Yes, Moore is the first media man to say that he wants Mark McGwire to show up at his old St. Louis stomping grounds for next week's All-Star Game.
Though Moore admits there's a greater chance of the Gateway Arch turning into a giant magnet than the reclusive McGwire making a grand entrance at Busch Stadium, he drops the argument on us anyway because he thinks it'd be some sort of conciliatory moment that will heal McGwire's relationship with our wounded nation and possibly open up a gate to heaven in the process.
"Now is the time for McGwire to step up and man up. Everybody will be listening, especially with all of the living former Presidents slated to attend. Current President Barack Obama will throw out the ceremonial first pitch. So, if done correctly, McGwire's presence and words during such well-scrutinized All-Star festivities could convince me and other Hall of Fame voters to place our pens at least a centimeter closer to the box next to his name on the ballot."
But past the fact that next Tuesday will be a time for today's stars and McGwire's return would take away from their time, Moore should know as well as anyone that an appearance by McGwire wouldn't attract that kind of attention from the assembled press corps. Even a rumored sighting of Big Mac in Big Mac Land would trigger automatic hissing and snarling from the folks who forever turned against McGwire during his whole "I'm not here to talk about the past" bit. A grip-'n-grin with Buck and McCarver would better McGwire's chances of Hall of Fame entry? Please.
Not in the year 2009.
And unlike the reclusive habits of John Hughes and Lauryn Hill, who both left possibilities on the table, I'm going to venture a guess that most people are completely fine with McGwire retiring from the spotlight and don't need a reconciliation. Even when he was one of the world's biggest stars, people were only attracted to him for the length of his tape-measure moonshots and previously unseen home run totals. Now that both of those are residing in our suspicious minds, we're left with a mostly uninteresting man who needed people like his son, goofball Sammy Sosa(notes) and the Maris family to provide the human drama in the Great Home Run Chase of 1998.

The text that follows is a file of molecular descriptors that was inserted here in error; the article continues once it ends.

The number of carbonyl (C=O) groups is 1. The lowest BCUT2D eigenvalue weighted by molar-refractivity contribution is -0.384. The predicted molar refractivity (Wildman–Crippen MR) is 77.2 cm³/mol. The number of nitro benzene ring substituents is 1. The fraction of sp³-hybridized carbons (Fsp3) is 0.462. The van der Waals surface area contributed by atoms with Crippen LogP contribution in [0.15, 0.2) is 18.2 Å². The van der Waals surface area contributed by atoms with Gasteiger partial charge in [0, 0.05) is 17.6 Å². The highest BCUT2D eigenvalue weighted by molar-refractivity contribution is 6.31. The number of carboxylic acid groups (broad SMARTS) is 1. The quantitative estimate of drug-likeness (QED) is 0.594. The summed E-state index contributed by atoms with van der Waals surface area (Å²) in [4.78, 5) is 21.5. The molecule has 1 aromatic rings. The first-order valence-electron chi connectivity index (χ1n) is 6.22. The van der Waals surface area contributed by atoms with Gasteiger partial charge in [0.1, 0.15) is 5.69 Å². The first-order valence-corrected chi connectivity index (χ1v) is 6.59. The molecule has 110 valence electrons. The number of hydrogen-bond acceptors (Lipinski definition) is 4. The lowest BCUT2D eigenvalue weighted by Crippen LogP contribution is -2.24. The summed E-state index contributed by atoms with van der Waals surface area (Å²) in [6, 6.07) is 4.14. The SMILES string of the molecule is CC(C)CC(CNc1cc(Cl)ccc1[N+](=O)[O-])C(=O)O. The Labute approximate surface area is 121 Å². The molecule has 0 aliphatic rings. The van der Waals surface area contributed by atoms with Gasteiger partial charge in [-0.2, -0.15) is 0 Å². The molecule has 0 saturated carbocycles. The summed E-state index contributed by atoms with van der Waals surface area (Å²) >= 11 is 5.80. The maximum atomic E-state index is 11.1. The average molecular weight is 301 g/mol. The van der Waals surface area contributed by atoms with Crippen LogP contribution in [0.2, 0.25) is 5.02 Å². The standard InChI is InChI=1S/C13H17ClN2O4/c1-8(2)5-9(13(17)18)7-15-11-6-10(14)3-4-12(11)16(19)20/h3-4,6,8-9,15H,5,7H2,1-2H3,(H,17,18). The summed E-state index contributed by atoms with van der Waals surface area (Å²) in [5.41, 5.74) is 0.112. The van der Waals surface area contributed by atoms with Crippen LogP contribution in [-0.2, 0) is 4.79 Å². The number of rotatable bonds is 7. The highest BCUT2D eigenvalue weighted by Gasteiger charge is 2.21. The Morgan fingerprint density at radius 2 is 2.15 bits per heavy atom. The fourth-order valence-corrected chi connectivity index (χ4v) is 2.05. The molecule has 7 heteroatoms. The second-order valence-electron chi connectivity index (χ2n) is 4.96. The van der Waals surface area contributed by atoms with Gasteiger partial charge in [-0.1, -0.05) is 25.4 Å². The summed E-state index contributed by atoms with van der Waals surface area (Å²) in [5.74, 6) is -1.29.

Thing is, McGwire obviously doesn't see the need to become a public figure again and he's retired to a reportedly happy life with his family in California. He's smart enough to know that baseball already has one disgraced star trying to bang his way back into the sport — rhymes with "Pete Rose" — and doesn't really need another one lumbering about.
We should all feel the same way.
And with the exception of Terence, I think most of us do.
- Mark McGwire